Posted by Joan 63 comments
I understand that some folks start out with an idea and end up creating exactly what they had in mind. Not me! I basically have no idea what I'm doing, so by the time I'm done stamping, my stamp room looks like a tornado swept through. This all started last night when I decided to create a bright, clean, Christmas card. I colored Santa and the children brightly with Prismacolor pencils on nice white paper and set it aside fully intending it to be used on some bright, clear Memory Box paper. Today I picked up the colored image and thought -- Cracked Glass. Never did it before. Think I'll try it. Three hours later, this is the result. Left in this 5 x 6.5" card's wake is an amazing assortment of ink pads, oval cutters, embossing powder, sponging, etc. I literally don't remember all the ink colors I used to turn a simple red and pale yellow Memory Box paper into this background. Here's a pic of the original paper next to the final card! I think it is the small red and yellow tiny windowpane paper from the Homespun collection. It's hard to tell with the wavy effect from the camera, but I think you can see what a trip this paper took! Supplies Used: (as best as I can recall) Stampin Up: A Merry Little Christmas; Season's Greetings stamp sets; assorted earth elements and Real Red and Glorious Green ink pads all used to age the papers and rub onto the Cracked Glass image; Kraft, Ivory Naturals and Ruby Red cardstocks; Copper Hodgepodge brad; and the little paper distressor (used around the oval matting). In addition: assorted Prismacolor pencils; Encore Gold ink; Palette Burnt Umber ink; Ranger clear embossing powder; Creative Memories oval cutter; unknown twill ribbon, Xyron (I covered the image with the sticky side and embossed about 8 times, put it in the freezer and craaack!), and the strip of paper underneath the twill is Basic Grey. Whew! ***** so what's the etiquette here? should I make believe that I don't know that the amazing Nichole Heady picked one of my cards for Honorable Mention on the Papertreyink contest and act all humble like it is an ordinary day in the life of an average stamper or should I just admit that I am stunned?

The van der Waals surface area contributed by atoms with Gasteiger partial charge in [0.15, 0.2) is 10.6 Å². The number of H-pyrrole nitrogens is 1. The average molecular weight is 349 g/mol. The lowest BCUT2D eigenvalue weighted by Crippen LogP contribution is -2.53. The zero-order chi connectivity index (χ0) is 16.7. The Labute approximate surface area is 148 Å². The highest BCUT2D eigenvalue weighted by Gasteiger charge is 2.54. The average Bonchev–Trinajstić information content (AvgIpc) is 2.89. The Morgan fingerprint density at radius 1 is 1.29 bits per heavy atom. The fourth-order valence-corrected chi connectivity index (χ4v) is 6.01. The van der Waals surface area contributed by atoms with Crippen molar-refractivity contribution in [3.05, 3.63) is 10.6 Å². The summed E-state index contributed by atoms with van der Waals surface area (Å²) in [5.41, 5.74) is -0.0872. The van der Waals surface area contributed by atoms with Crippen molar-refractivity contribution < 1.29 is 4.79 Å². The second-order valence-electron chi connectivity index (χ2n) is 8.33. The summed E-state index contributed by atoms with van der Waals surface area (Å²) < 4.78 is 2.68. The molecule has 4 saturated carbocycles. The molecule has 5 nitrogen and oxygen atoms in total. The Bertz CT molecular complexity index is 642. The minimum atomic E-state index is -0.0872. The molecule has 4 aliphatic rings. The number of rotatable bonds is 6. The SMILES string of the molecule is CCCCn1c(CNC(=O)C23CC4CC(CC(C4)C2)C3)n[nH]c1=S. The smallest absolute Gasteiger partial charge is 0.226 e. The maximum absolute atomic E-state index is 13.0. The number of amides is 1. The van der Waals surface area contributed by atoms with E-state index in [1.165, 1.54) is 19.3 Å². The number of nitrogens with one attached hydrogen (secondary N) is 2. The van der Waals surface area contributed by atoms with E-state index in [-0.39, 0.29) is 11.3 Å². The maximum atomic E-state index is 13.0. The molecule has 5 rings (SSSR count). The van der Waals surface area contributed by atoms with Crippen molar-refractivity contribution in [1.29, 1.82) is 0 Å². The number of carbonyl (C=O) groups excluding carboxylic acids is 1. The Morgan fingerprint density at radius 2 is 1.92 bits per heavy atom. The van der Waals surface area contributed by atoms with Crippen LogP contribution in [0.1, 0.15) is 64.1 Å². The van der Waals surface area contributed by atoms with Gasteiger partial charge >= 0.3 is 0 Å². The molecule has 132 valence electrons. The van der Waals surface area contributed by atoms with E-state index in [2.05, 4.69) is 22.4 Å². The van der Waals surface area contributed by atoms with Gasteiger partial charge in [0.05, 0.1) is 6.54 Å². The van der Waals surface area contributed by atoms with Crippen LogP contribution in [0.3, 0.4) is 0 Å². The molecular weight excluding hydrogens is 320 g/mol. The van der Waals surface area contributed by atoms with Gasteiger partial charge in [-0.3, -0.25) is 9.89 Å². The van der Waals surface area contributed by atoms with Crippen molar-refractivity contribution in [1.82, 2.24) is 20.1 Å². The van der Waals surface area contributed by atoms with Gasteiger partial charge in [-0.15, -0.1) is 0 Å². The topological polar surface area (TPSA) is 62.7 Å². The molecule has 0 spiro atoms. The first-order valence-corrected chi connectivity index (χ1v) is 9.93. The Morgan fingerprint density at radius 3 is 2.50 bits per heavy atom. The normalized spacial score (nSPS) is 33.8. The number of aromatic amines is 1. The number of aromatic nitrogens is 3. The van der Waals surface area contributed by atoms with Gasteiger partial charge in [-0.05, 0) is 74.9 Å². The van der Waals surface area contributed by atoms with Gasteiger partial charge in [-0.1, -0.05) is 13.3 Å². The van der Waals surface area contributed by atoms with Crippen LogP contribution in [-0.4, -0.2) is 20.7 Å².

Posted by Joan 20 comments
What else can a self respecting woman do when she can't sleep other than buy something??? Well, I'm resisting. In the meantime I am wasting a LOT of time and came up with this little piece of nonsense. I took a How Cynical Are You quiz:
|You Are 44% Cynical|
I want clean, fresh, contemporary, bright, and above all -- easy to mail -- Christmas cards this year. (I am not going to pay extra postage or have a card returned because of a brad or ribbon! I'll save those for hand delivered cards and gift tags.) When I'm looking to meet those criteria, I turn to Memory Box! Love that company! (In addition, I think Stampin Up has some really nice bright contemporary white red and green paper this year.) I made this card with the Memory Box Holiday Brights papers and Memory Box Lime and Cranberry solids. (Since the solid paper is white on the inside, I have a dark outside card with a professional white inside. I love this!) I did not have a stamp of a row of trees that I wanted for this card, so I cut out the trees in the Stampin Up Figure of Speech set. It is part of a square stamp and I just cut the trees right out of the middle of the stamp, slapped them on an acrylic block and stamped 5 times in a row in Memories Black dye ink. If you look closely, there is a cute lime scallop layer under the circle. The words and frill both come from Papertreyink. The nice thing about prismacolor pencils (or really any kind of marker or pencil) is that if you look around, and are willing to blend a bit, you can usually find something to use to match your patterned paper. In this case, SU doesn't have a green that has enough of the right yellow in it to pass for Lime. And I love Memory Box's lime cardstock! My favorite for Christmas this year. I grabbed all my red and green prismacolor pencils and made a little mini chart to use with this paper before selecting the ones with the closest match. The owner of Memory Box, Dave Brethauer, is a prismacolor pencil fanatic so not surprisingly, his paper coordinates quite nicely with the prismacolor line of papers and markers (yes, alcohol markers!!) (I'm taking his class on watercolors and on colored pencils next month!!). In the next few weeks, I will be creating a chart that aligns Stampin Up colors with Memory Box and Prismacolor colors and a few other companies' products as well. It might take me a while, but I think it will be worth it. It makes mixing and matching among products sooo much easier when all the grunt work has been done beforehand. Have a great day!!